Houston-based company believes it can achieve 90% oil recovery

HOUSTON, Texas – Spin Rock Resources, a startup oil company founded by billionaire oil magnate Tex Avery, recently applied to the Texas Oil and Gas Commission to implement a novel oil recovery pilot.

The Houston-based company believes that its new quaternary recovery scheme will extract oil in the most efficient and effective process possible. The company’s preliminary geomodels and lab tests show that oil recoveries in the 80-90% range should be easily achievable. The company’s Chief Reservoir Engineer describes the technology.

CFO
Rufus Boonhalo, P.Eng.

We all know that primary recovery relies on Mother Nature, that’s all nice and stuff, but she’s weak. Secondary recovery methods help by forcing water into the ground to push more oil out – boring. Tertiary recovery improves on secondary methods by using chemicals to reduce the residual oil saturations – *yaaawn*.

Our new quaternary techniques will physically accelerate the oil out of the ground using centrifugal forces. How will we achieve this? Easy, by spinning the earth faster about its axis. – Mr. Rufus Boonhalo, Chief Reservoir Engineer, Spin Rock

When asked exactly how the company will increase the speed of the Earth’s rotation, Mr. Boonhalo was not exactly sure, but 2P News reporter Rodecker Smith overheard him saying something about aligning all of the wind turbines in North America after turning them into fans.

spinrock
The math behind science behind the centrifugal oil recovery method

According to an investment brochure that the company made available at an investors open house, it determined that if the Earth’s rotational speed is increased by factor of 4, that will allow oil, water, and even some gas to be flung out of existing well bores, once they have been opened up.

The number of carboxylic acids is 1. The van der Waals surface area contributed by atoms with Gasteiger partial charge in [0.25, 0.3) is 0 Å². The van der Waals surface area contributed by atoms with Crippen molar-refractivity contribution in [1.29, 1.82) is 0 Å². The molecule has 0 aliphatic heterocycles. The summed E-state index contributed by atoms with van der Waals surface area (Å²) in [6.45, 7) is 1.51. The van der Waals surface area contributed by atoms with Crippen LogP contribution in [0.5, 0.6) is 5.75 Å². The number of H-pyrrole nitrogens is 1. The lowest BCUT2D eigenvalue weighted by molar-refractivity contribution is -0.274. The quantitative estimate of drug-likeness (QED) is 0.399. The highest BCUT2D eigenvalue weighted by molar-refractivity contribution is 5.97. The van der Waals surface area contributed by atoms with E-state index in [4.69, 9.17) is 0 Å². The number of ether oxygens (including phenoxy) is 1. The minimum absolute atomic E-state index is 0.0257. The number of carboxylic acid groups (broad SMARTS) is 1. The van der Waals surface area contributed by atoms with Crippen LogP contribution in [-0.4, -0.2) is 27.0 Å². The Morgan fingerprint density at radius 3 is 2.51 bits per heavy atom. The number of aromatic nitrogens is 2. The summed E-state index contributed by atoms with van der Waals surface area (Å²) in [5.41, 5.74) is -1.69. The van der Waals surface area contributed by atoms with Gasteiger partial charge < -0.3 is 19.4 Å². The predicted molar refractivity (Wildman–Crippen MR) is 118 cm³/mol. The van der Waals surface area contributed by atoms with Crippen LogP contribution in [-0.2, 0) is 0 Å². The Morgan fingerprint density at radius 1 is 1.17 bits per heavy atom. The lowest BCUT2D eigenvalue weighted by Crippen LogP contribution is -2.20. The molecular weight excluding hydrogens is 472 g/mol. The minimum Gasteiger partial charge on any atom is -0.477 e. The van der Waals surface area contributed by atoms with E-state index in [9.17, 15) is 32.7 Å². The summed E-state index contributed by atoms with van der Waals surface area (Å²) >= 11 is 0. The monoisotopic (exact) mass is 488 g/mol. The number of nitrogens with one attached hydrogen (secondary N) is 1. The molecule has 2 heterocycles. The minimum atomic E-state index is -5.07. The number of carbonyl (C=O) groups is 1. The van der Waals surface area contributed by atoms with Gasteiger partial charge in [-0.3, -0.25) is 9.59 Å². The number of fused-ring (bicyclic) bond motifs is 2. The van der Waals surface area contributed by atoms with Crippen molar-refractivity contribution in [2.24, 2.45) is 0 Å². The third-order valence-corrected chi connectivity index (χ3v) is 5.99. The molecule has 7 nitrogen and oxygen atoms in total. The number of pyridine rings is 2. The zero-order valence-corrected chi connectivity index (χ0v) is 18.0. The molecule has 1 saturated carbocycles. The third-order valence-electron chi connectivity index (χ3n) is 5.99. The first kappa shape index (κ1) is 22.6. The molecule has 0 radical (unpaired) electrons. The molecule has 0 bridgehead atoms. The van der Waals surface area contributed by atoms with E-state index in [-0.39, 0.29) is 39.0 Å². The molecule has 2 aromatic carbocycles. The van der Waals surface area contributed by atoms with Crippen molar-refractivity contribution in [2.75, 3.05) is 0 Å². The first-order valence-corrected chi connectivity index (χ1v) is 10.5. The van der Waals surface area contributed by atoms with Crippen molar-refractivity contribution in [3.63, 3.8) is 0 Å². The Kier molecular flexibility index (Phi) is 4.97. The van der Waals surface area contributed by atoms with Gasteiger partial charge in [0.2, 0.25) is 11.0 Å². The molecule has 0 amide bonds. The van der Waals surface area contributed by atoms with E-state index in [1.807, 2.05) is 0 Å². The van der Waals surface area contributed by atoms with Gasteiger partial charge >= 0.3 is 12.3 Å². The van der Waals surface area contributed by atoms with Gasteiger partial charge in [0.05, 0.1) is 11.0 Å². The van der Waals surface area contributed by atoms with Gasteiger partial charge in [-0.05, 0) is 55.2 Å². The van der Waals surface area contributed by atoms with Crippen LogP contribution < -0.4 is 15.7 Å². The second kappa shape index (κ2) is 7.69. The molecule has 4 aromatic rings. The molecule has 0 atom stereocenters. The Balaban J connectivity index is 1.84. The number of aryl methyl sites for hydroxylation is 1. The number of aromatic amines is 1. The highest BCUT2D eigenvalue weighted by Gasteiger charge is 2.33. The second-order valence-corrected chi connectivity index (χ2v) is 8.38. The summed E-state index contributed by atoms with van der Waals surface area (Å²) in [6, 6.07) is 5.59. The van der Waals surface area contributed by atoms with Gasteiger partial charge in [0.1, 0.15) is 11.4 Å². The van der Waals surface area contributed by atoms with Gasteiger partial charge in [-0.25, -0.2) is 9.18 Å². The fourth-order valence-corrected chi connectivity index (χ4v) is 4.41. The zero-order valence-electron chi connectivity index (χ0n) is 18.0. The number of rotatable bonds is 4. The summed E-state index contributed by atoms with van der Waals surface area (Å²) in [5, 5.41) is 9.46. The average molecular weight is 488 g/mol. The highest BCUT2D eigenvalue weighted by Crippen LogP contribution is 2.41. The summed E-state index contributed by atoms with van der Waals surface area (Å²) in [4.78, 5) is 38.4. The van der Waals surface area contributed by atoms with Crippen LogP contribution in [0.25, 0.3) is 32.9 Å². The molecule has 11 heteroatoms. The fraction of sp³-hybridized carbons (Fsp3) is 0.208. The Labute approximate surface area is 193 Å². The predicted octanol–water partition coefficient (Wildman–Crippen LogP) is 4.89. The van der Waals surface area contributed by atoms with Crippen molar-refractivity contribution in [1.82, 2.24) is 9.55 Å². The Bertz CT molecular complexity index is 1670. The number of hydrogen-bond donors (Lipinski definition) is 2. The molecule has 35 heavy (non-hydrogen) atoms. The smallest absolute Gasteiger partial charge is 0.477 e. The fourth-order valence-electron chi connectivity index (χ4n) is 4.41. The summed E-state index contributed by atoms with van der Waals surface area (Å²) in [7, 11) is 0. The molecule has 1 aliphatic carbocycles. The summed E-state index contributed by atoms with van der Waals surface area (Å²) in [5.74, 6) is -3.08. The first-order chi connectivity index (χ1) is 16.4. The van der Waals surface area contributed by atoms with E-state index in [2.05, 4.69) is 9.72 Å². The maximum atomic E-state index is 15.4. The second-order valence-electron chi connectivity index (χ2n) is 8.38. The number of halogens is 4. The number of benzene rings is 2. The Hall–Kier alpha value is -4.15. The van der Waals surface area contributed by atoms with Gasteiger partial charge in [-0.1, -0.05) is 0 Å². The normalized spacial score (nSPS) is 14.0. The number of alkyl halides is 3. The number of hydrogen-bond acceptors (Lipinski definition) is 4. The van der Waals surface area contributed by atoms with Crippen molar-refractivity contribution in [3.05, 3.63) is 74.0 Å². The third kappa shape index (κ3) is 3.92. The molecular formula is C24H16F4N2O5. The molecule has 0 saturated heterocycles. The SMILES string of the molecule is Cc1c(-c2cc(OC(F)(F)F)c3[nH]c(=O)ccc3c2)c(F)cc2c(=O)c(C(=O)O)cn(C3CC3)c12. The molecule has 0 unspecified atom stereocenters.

The company has official lab tests to support its new extraction theory, as explained by its head of R&D.

Myself and an engineering intern student took apart a standard 14″ globe, filled it with sponge to model the reservoir, reassembled it and then pumped it full of 10W30 motor oil. Next, the intern drilled a number of 1/4″ holes throughout the globe. These holes model the well bores. We affixed the globe to a spinning platform device, and spun it at a slow speed, and nothing happened. But then we cranked that sucker on high, and… ummm… that motor oil that was inside the globe, found its way outside of the globe and onto the lab walls. It made a mess, but we proved that the theory works. – Dr. Shinery, R&D lead

Opponents to the proposed pilot do not doubt the recovery method will work, but they are concerned of the general ramifications that speeding up the earth’s rotation may have on society.

Toutchy Feally & her favourite tree, "Tree"
Meegan Appleson, P.Geo.

If they speed up the earth’s rotation by a factor of 4, then a day would shorten down to something like 6 hours. There is no way in hell that I’ll be able to get in a full 8-hour shift in that new system. And what about the impacts it will have on gravity. There’ll be more things than just oil wanting to leave the earth. Have these guys even though about that? I think not. So that’s where my concerns lie. – Meegan Appleson, junior geologist and environmental scientist.

When asked exactly how the oil will be produced once it is flung out of the reservoirs, not just in Midland, but all over the world, the company’s CEO shrugged his shoulders and said, “We have yet to think that far ahead, but I’m thinking we’ll need some sort of catching mechanism.”